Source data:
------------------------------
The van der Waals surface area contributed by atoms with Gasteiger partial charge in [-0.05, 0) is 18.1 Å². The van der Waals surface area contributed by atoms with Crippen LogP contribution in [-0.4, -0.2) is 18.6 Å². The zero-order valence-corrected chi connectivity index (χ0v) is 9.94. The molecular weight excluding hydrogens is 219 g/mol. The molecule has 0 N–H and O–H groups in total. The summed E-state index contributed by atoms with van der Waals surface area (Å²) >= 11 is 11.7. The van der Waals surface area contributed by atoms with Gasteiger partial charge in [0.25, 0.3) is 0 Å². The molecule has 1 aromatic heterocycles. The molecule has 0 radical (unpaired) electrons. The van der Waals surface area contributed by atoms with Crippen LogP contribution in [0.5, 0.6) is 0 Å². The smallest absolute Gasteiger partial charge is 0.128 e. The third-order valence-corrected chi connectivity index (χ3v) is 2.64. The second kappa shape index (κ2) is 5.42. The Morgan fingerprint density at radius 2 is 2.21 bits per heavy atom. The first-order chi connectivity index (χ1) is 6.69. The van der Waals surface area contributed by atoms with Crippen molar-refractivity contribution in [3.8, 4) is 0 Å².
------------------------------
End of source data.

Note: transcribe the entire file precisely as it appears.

The van der Waals surface area contributed by atoms with Gasteiger partial charge in [-0.05, 0) is 18.1 Å². The van der Waals surface area contributed by atoms with Crippen LogP contribution in [-0.4, -0.2) is 18.6 Å². The zero-order valence-corrected chi connectivity index (χ0v) is 9.94. The molecular weight excluding hydrogens is 219 g/mol. The molecule has 0 N–H and O–H groups in total. The summed E-state index contributed by atoms with van der Waals surface area (Å²) >= 11 is 11.7. The van der Waals surface area contributed by atoms with Gasteiger partial charge in [0.25, 0.3) is 0 Å². The molecule has 1 aromatic heterocycles. The molecule has 0 radical (unpaired) electrons. The van der Waals surface area contributed by atoms with Crippen LogP contribution in [0.5, 0.6) is 0 Å². The smallest absolute Gasteiger partial charge is 0.128 e. The third-order valence-corrected chi connectivity index (χ3v) is 2.64. The second kappa shape index (κ2) is 5.42. The Morgan fingerprint density at radius 2 is 2.21 bits per heavy atom. The first-order chi connectivity index (χ1) is 6.69. The van der Waals surface area contributed by atoms with Crippen molar-refractivity contribution in [3.8, 4) is 0 Å².